Sunday, August 18, 2013
Dallas council briefed on plastic bag ban this week
It'll be months or even years before any decision is made.
It's been five months since Dallas City Council member Dwaine Caraway asked the city attorney to draft an ordinance banning the single-use plastic (and paper) shopping bag. But if a massive briefing prepared for Wednesday’s council meeting is any indication, it could be well more than a year before there’s a final vote on the subject.
And even then, it’s hard to say what the council will vote to do, if anything.
Ultimately, an ordinance banning the single-use carryout bag is just one option among many the council will be presented with this week. Perhaps the city will end up requiring retailers to charge for plastic bags; or maybe it will just ask retailers to ramp up reduction and recycling efforts (which has been tried in the past). Or: It could end up doling out bigger plastic bags that will hold a lot of smaller plastic bags, which would be collected in home recycling carts. Or: It could do a little bit of everything, or a whole lot of nothing.
In all the council, now packed with a handful of newcomers, will be presented with seven could-do’s, with a “litter proliferation study” at the very top of the list of possibilities. And, according to the briefing, it would be a massive undertaking: The Office of Environmental Quality would partner with “an academic institution to secure guidance on methodology and provide third-party objectivity.” The study would kick off in the fall and wrap up one year later, which, perhaps, will give the city breathing room while a lawsuit in Austin over its recently enacted bag ban winds it way through court.
But, according to the briefing, the city has already begun doing its homework: It conducted its own informal look-see at 32 Dallas grocers, from the Central Market on Lovers Lane to the Fiesta on Webb Chapel Road to the Trader Joe’s on Greenville Avenue to the Hunt Food Store on S. Loop 12, to see how they’re already dealing with the issue. The results were all over the map, as it were: “Ten of 32 have signs posted reminding shoppers to bring their reusable bags,” says the briefing, while only “14 of 32 offer plastic bag recycling bins on site.” And while most sell reusable bags, only “nine of 32 offer incentives for customers for bringing and using their own bags.”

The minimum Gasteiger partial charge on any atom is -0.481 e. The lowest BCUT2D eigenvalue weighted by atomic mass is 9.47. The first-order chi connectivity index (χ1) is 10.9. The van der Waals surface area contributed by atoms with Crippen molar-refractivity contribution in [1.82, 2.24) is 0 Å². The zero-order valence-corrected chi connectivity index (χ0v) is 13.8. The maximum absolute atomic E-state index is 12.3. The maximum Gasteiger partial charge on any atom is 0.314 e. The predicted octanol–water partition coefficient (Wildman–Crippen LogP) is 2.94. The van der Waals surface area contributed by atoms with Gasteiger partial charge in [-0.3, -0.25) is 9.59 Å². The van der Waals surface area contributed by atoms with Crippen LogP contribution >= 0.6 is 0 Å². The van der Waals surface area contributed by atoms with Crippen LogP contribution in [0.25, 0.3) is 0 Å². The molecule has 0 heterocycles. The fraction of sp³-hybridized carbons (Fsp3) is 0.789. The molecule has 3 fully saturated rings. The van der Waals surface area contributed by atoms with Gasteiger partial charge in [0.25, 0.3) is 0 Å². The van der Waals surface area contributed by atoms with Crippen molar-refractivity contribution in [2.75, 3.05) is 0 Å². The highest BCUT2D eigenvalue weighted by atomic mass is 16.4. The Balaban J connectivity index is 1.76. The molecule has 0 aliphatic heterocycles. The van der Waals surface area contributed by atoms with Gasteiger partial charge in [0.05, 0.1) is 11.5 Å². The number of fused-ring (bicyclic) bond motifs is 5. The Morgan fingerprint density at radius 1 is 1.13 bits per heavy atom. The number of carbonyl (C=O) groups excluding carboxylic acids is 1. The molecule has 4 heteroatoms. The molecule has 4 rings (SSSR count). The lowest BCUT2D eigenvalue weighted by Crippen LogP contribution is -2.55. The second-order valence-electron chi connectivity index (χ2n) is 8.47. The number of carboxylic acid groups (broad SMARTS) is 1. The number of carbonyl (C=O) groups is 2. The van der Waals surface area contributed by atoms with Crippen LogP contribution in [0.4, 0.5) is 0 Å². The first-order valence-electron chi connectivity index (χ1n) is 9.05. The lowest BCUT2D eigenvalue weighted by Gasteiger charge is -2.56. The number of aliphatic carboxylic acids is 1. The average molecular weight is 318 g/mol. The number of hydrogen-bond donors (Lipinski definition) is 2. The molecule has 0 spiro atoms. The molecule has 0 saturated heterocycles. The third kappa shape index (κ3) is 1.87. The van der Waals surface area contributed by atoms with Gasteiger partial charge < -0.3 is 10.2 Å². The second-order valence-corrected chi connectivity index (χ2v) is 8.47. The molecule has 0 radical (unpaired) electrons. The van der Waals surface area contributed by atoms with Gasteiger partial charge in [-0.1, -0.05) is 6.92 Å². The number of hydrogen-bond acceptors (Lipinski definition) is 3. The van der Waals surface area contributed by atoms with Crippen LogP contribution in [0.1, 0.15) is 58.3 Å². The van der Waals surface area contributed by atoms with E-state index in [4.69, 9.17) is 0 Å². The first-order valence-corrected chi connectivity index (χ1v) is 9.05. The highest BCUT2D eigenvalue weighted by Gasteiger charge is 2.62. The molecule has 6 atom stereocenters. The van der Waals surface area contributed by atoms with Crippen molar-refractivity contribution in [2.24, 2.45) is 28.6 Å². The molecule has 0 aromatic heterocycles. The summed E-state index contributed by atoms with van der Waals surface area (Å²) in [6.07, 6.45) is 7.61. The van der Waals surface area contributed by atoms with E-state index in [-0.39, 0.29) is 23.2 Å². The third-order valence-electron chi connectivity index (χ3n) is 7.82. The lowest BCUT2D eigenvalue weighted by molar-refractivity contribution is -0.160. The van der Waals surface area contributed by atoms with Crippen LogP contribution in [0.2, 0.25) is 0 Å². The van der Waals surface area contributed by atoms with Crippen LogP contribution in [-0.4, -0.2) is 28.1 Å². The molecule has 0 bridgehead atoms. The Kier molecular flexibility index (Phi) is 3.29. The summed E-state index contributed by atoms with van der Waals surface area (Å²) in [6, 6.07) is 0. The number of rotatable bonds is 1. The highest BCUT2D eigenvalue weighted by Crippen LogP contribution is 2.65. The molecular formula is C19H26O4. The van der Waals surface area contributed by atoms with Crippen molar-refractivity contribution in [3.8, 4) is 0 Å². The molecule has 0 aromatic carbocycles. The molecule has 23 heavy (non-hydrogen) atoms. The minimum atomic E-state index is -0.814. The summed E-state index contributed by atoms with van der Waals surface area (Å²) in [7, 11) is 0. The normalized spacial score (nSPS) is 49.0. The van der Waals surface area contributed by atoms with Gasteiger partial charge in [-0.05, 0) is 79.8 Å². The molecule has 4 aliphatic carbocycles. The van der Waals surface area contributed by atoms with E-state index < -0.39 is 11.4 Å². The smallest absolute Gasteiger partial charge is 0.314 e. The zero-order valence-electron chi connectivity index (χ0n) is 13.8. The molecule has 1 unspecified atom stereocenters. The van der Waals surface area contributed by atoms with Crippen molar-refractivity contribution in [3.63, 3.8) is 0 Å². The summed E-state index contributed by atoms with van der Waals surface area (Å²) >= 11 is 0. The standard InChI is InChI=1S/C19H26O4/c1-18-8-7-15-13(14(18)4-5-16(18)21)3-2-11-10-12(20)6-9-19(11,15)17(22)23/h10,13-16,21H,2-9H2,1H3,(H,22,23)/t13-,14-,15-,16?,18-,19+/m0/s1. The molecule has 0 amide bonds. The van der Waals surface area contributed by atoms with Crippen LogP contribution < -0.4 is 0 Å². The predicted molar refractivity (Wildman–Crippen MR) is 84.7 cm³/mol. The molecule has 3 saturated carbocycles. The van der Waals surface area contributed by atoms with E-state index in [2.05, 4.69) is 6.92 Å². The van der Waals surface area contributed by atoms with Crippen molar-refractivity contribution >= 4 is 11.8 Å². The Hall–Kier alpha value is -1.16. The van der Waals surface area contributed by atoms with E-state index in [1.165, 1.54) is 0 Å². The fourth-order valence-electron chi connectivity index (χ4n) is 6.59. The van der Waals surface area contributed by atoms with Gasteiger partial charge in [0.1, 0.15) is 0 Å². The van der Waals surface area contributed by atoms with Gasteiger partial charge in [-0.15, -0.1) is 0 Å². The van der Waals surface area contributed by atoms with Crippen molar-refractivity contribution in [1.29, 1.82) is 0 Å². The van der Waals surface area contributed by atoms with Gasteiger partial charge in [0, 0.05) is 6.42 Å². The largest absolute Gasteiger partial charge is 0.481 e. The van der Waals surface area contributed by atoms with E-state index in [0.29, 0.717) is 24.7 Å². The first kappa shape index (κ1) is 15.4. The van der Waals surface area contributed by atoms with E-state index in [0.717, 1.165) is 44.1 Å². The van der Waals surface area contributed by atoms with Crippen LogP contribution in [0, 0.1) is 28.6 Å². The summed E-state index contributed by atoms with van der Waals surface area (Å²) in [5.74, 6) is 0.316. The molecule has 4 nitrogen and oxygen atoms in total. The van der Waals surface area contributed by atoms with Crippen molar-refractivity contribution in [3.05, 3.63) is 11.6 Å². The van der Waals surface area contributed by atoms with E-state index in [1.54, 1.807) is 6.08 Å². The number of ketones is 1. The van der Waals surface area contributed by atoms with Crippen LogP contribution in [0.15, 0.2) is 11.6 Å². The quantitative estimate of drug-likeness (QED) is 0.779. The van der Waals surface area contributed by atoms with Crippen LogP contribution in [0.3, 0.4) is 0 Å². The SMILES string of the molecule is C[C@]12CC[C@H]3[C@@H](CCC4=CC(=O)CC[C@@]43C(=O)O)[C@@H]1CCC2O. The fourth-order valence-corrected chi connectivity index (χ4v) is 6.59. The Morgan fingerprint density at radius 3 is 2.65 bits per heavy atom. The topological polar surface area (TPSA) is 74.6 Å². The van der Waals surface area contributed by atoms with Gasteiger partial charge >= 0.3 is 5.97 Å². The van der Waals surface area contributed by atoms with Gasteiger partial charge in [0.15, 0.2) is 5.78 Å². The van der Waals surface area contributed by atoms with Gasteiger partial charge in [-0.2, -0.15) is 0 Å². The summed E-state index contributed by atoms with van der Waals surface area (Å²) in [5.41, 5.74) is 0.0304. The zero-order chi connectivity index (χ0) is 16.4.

City staff acknowledges in the briefing that bags littering, among other places, Five Mile Creek, Lake Cliff, and roadsides serve as the “motivation” for taking some kind of action. It also attempts to separate a few facts from some of the fictions offered by those vehemently opposed to a bag ban, chief among them the makers and distributors of plastic bags.
“You might hear plastic bags are only a fraction of the litter stream,” says the briefing. Which is true … sort of. “Plastic bags are light in weight and therefore a small fraction of the litter stream by weight, but they are a higher percentage by surface area, higher by count, and even higher by percentage when compared to all items that are caught in trees.”
Meanwhile, Mayor Mike Rawlings is receiving letters from, among others, the Boy Scouts and the North Texas Food Bank warning of “the unintended consequences” of a bag ban. He is also scheduled to meet Monday with the Texas Retailers Association, which filed the suit in Austin over its ban.
In the end, the council will be asked to consider the myriad questions clearly spelled out on Page 50 of the briefing, among them: “What is the overall objective?” “Continue status quo for convenience?” “Promote sustainability with a balanced solution?” And: “What happens if nothing is done?” And: “Should the ban be for only plastic or both plastic and paper?” And: “Should 4 mil (0.004-inch) thick plastic be allowed as a reusable bag?” And: “Should public education campaign include distribution of reusable non-woven bags?”
The briefing is scheduled to begin after Wednesday’s lunch break. It will more than likely end months, if not years, later.
Update on Dealing with Carryout Bags
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